Do insurers have a responsibility to pay for long term leaks in the house? The answer is usually no. Most homeowners’ insurance policies have an exclusion for long term leaks. The policies will pay for leaks that are discovered and attended to right away, and insurers do have a responsibility to pay for these leaks (after the deductible is met, of course). However, no insurer will pay for damage that could have been avoided by fixing the leak when it was first noticed.
Insurers will also contest paying for long term leaks that took a long time for a homeowner to notice. That is because there is a reasonable expectation that a homeowner would notice something that would indicate to them that a leak was going on and get it fixed before it became a larger problem.
If the homeowner only lives in the house part-time, or was away for several months for work or other reasons when the leak first occurred, there might be an argument that there was no way to avoid it turning into a long term leak, due to the absence of the homeowner. It will be an uphill battle to get a homeowners insurance policy to pay for leaks even in these circumstances, and the responsibility for them to pay for those leaks is questionable. However, if there is ever a chance to get a long term leak repaired by homeowners insurance, it is in this circumstance alone.
Since long term leaks are an exclusion to coverage, it is the responsibility of the insurance company to prove that the damage was not sudden and accidental, but occurred over a long period of time. A homeowner who makes a claim for leak damage and says the leak was recent can expect insurance adjusters to come to their home to gather evidence to prove their case. The leak and the damage it has caused will be closely examined, pictures will be taken, and statements from the homeowner may be taken, as well. The insurance company will use this evidence to try to prove the leak is a long term one instead of a recent problem.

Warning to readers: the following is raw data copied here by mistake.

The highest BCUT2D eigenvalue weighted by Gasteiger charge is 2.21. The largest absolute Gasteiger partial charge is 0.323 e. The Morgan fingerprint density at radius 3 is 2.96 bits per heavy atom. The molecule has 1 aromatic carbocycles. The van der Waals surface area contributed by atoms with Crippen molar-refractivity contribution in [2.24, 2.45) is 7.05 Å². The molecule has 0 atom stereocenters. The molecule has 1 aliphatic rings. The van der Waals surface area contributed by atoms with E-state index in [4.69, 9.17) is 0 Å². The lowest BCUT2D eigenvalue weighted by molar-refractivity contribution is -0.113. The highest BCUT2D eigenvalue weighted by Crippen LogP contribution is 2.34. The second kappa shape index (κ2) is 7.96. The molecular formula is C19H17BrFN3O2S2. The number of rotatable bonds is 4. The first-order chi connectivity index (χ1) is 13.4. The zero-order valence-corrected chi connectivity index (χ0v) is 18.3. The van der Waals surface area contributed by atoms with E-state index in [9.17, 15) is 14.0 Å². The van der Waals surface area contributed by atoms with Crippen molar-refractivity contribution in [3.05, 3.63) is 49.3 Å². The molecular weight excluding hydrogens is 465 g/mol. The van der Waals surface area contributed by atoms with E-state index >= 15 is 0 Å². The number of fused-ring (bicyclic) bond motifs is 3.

If the insurance company cannot definitely prove the leak is a long term one and the homeowner cannot definitely prove it was a sudden leak, the case for the claim may go to court. There, it will be up to a jury to decide the true nature of the leak.
If the leak is determined to be a recent one, the insurance company will be ordered to pay the claim, and probably attorney’s fee and the court costs of the homeowner. If the leak is found by the jury to be a long term one, the insurance company will not have to pay for it, and the homeowner may responsible for the court costs of the insurance company.
Of course, most leak cases do not get to the point of going to court. Going before a jury is not the most desirable outcome for either the homeowner or the insurance company. If length of time over which the leak has occurred cannot be determined, both the homeowner and the insurance company’s interests may be best served by a compromised settlement.
In every case, the best outcome is for the homeowner to avoid long term leaks by taking care of leaks as soon as they occur. This way, there will never be any question of the nature of the leak, and the homeowners insurance company will pay the claim without argument.
Attorney Luckman’s practice areas include personal injury, insurance and disability claims, long term care claims and insurance law. There are no legal fees in contingency fee cases and no fees at all unless your case is successfully resolved through negotiation or court award. For a complimentary case review, call Attorney Eric Luckman at (561) 737-3133.